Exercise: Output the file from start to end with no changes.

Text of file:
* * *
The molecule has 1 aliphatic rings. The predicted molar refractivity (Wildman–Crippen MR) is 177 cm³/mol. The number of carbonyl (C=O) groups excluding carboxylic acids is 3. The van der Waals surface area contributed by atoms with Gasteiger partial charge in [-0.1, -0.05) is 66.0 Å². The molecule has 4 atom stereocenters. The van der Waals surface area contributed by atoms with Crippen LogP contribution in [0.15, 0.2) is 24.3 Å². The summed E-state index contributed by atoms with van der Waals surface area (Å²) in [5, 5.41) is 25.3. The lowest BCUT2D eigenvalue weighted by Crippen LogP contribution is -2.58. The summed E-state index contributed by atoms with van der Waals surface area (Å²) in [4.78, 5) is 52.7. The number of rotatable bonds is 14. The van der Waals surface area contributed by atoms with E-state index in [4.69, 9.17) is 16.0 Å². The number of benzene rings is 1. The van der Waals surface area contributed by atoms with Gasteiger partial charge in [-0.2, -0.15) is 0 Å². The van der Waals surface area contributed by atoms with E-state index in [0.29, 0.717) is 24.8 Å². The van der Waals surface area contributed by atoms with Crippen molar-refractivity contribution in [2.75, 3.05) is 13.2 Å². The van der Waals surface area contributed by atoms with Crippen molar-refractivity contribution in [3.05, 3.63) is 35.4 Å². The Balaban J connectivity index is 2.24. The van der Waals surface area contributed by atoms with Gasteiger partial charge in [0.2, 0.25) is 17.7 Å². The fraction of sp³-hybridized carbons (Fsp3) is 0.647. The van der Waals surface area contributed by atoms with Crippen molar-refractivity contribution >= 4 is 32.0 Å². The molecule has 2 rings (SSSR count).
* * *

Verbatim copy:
The molecule has 1 aliphatic rings. The predicted molar refractivity (Wildman–Crippen MR) is 177 cm³/mol. The number of carbonyl (C=O) groups excluding carboxylic acids is 3. The van der Waals surface area contributed by atoms with Gasteiger partial charge in [-0.1, -0.05) is 66.0 Å². The molecule has 4 atom stereocenters. The van der Waals surface area contributed by atoms with Crippen LogP contribution in [0.15, 0.2) is 24.3 Å². The summed E-state index contributed by atoms with van der Waals surface area (Å²) in [5, 5.41) is 25.3. The lowest BCUT2D eigenvalue weighted by Crippen LogP contribution is -2.58. The summed E-state index contributed by atoms with van der Waals surface area (Å²) in [4.78, 5) is 52.7. The number of rotatable bonds is 14. The van der Waals surface area contributed by atoms with E-state index in [4.69, 9.17) is 16.0 Å². The number of benzene rings is 1. The van der Waals surface area contributed by atoms with Gasteiger partial charge in [-0.2, -0.15) is 0 Å². The van der Waals surface area contributed by atoms with E-state index in [0.29, 0.717) is 24.8 Å². The van der Waals surface area contributed by atoms with Crippen molar-refractivity contribution in [2.75, 3.05) is 13.2 Å². The van der Waals surface area contributed by atoms with Crippen molar-refractivity contribution in [3.05, 3.63) is 35.4 Å². The Balaban J connectivity index is 2.24. The van der Waals surface area contributed by atoms with Gasteiger partial charge in [0.2, 0.25) is 17.7 Å². The fraction of sp³-hybridized carbons (Fsp3) is 0.647. The van der Waals surface area contributed by atoms with Crippen molar-refractivity contribution >= 4 is 32.0 Å². The molecule has 2 rings (SSSR count).